It's the childhood of the Republic. In this volume, an Oxford History that fills a gap between the Revolutionary period and the early industrial years, Gordon Wood provides us with a multifaceted story. It's not just a linear story of how the U.S. evolved from its new Constitutional rebirth in 1789 through the end of the War of 1812, which, he tells us, definitely broke the U.S. from its British cultural and civic roots.

It's also a story of many beginnings in American culture and society. We lea
Evan Brandt
Mar 25, 2010 rated it really liked it
As my son likes to point out, it has taken me quite a while to read this book.

But as I have replied, it is more by design than any difficulty with the material. This is the kind of broad sweeping history that requires thought and not a sharply focused biography of one person put into context.

This IS the context into which future biographies will be put.

All too often, as I recall it, American history is broken up into which war was fought when, and what happened in between them.

Although this book
Brian Collins
Nov 26, 2011 rated it it was amazing
Gordon Wood introduces this period of American history with the story of Rip Van Winkle, which is an apt illustration of the astounding cultural transformation that occurred in the period from the end of the Revolutionary War to the end of the War of 1812. Wood chronicles these changes with illuminating discussions of the intellectual currents of this period, how they affected the events of this period, and how, in turn, the events made plausible or implausible various intellectual currents. For ...more
Thomas Paul
Nov 18, 2011 rated it it was amazing
A lot of us think we know about our founding fathers and what they planned for America. But did you know that a lot of our founding fathers intended for the US to be a monarchy? That the Federalists and Democratic-Republicans despised each other so much that it makes the political parties of today look like a love-fest? That the Washington administration built a very strong federal government that taxed and spent their way to a prosperous nation? That our founding fathers had very little interes ...more
Jan 07, 2010 rated it it was amazing
Shelves: history, non-fiction
Excellent overview of the culture and times of the early Republic. For me, this book provoked a lot of re-thinking about the nature of the American Revolution. Previously, i had thought of it less as a revolution, and more in the Jacques Barzun formulation, as a continuation of the evolutionary politics of Whiggish Britain. I'm not entirely sure Barzun was wrong, but Wood makes an excellent case for the radicalism of the Founding, particularly after Jefferson and the Republicans ascended in 1800 ...more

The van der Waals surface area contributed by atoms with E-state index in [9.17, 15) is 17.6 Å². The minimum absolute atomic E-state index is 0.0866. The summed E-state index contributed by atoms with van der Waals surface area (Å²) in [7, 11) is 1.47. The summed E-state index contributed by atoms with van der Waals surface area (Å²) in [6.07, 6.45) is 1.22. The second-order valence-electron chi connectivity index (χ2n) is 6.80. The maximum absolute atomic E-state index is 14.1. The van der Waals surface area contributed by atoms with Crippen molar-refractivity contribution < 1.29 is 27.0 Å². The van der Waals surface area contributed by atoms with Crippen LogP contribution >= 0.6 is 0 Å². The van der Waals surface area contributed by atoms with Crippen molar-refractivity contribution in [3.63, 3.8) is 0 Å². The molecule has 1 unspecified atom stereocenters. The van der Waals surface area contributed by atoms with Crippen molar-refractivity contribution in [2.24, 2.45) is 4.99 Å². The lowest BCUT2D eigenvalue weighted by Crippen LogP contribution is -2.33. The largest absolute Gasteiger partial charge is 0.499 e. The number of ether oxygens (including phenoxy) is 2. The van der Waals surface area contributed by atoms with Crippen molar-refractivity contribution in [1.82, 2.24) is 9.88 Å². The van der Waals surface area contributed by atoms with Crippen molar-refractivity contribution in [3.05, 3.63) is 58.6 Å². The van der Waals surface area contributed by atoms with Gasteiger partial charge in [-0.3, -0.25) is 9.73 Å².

Bob Price
Feb 21, 2011 rated it really liked it
You know you have a problem when you have a favorite author about Revolutionary and Colonial American history. Being addicted to history can in fact create trouble. People may view you as boring. You may try to justify a high cable bill so you can watch the History Channel. You may drag your family to every single historical site you can find (especially in lieu of other, more fun spots....'what Great America? We can go to Plymouth!!!)

Anyway, Gordon Wood's magnificent history of post revolutiona
Jan 02, 2010 rated it it was amazing
Whew. Took me long enough to get through this 750 page epic. But well worth it. Woods’ exemplary analysis into the politics and culture of the beginning of America is, in a most welcome way, reassuring: the partisanship, the rhetoric, the heated debates on the roll of government taking place in the Founding generation are all so applicable to today’s political climate that it is almost unsettling. I mean, I guess on the one hand it might be taken to illustrate how ignorant of their history that ...more
Nov 29, 2009 rated it really liked it
Wow. So I can definitly put this one down as my "accomplishment" book of the year. At 700 pages plus, with an awkward trim size that made it difficult to tote around with me, nevermind hold in my hands, this book was a challenge, though one that I am glad I undertook. I would pretty much recommend this only to super history geeks, as it was dense. I would compare it to a textbook really--as its extremly well organized and researched look on the United States post-Revolutionary War, something I r ...more
Nov 03, 2011 rated it it was amazing
I am in love with the Oxford US history series. This one and the next are long, cover basically everything, and are pretty well paced considering how complete they are attempting to be. If, like me, your understanding of US history between the Constitutional Convention and the War of 1812 is "something something XYZ affair something" then this will get you caught right up. My personal takeaways are mostly about how tenuous the early republic was: all worried about a return to monarchy, reabsorpt ...more
Grindy Stone
Jan 28, 2013 rated it really liked it
Give it about 40 pages and you will be transported to those golden days of America that Glenn Beck, Sean Hannity, and the rest of the moonbat brigade will almost convince you they were alive in the late-18th century, so wistful are their depictions and accounts of post-Revolution America.

Surprise surprise things were a little more sketchy, and the future of this country was anything but assured, even with a pretty good Constitution at the Founding Fathers' disposal. Take the time to get through
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Gordon S. Wood is Professor of History at Brown University. He received the 1993 Pulitzer Prize for History for The Radicalism of the American Revolution and the 1970 Bancroft Prize for The Creation of the American Republic, 1776-1787 .